From the Rhône to the Seine
String Quartet in F major
String Quartet in G minor op. 10
In homage to the 85th anniversary of the death of Maurice Ravel
and the 160th anniversary of the birth of Claude Debussy
It is often said that the string quartet is one of the most demanding forms of classical music. It is often approached by composers in mastery of their abilities and at the height of their creative careers. Debussy and Ravel, however, are exceptions to the rule, each writing a masterpiece in the excitement of their early years.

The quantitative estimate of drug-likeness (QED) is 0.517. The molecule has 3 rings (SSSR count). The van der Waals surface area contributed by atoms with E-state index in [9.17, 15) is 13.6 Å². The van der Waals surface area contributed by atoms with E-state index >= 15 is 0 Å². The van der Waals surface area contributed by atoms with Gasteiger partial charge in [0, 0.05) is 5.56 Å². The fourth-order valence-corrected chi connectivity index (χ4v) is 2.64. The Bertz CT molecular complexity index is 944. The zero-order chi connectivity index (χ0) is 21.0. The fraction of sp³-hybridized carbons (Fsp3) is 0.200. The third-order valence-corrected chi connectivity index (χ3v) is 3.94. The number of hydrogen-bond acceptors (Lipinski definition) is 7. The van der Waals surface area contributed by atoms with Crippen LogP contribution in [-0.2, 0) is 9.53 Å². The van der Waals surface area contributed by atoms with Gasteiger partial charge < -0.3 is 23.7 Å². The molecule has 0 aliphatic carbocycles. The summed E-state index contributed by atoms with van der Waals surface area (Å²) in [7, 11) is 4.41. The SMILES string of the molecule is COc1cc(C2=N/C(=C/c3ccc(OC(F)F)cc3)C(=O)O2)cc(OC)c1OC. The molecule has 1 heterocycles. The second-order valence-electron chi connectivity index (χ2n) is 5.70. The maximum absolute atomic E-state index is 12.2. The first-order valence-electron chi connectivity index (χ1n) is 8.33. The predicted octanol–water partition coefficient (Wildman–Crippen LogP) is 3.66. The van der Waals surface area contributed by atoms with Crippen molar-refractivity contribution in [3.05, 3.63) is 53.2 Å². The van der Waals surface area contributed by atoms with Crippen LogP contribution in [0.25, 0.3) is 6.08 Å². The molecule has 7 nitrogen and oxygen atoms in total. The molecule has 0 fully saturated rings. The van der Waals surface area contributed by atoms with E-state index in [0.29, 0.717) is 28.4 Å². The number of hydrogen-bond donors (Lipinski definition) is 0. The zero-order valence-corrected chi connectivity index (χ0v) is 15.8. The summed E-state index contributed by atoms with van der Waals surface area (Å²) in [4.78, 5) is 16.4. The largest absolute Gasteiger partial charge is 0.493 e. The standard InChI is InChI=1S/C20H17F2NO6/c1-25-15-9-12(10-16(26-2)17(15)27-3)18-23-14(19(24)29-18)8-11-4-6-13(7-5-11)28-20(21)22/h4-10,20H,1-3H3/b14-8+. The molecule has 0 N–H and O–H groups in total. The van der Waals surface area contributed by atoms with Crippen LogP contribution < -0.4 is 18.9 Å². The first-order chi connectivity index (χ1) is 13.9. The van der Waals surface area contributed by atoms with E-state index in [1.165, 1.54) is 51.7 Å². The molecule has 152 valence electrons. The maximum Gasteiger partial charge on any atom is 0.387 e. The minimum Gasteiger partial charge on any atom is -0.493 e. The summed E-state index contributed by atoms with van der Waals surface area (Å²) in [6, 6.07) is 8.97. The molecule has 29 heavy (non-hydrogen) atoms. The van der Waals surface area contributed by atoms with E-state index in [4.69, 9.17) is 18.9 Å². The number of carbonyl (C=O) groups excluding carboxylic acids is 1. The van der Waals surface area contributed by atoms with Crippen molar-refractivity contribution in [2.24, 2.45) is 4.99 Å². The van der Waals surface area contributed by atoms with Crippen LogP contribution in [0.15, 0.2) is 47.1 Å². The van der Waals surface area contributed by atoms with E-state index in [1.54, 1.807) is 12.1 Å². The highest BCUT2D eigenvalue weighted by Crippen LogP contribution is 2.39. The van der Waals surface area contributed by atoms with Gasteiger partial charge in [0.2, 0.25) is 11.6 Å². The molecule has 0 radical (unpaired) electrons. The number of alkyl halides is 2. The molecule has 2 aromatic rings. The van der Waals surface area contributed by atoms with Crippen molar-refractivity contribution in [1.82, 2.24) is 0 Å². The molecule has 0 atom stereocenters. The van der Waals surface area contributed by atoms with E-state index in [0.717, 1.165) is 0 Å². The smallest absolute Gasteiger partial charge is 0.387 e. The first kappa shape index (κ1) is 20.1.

A contemporary of the Prélude à l’après-midi d’un faune, Debussy's Quartet in G minor, Op. 10 borrows the cyclical form from César Franck while at the same time being attentive to the most diverse influences, which he assimilates perfectly. What might appear to be a composite is actually a miracle of balance and poetry.
When the young Ravel presented his Quartet in F major to the elder Debussy, the latter said to him: "In the name of the gods of music and in my name, don't touch your Quartet". Debussy had immediately recognised the extreme refinement of Ravel's language with its unique blend of classicism and novelty. The miracle of Ravel's Quartet never ceases to enchant us.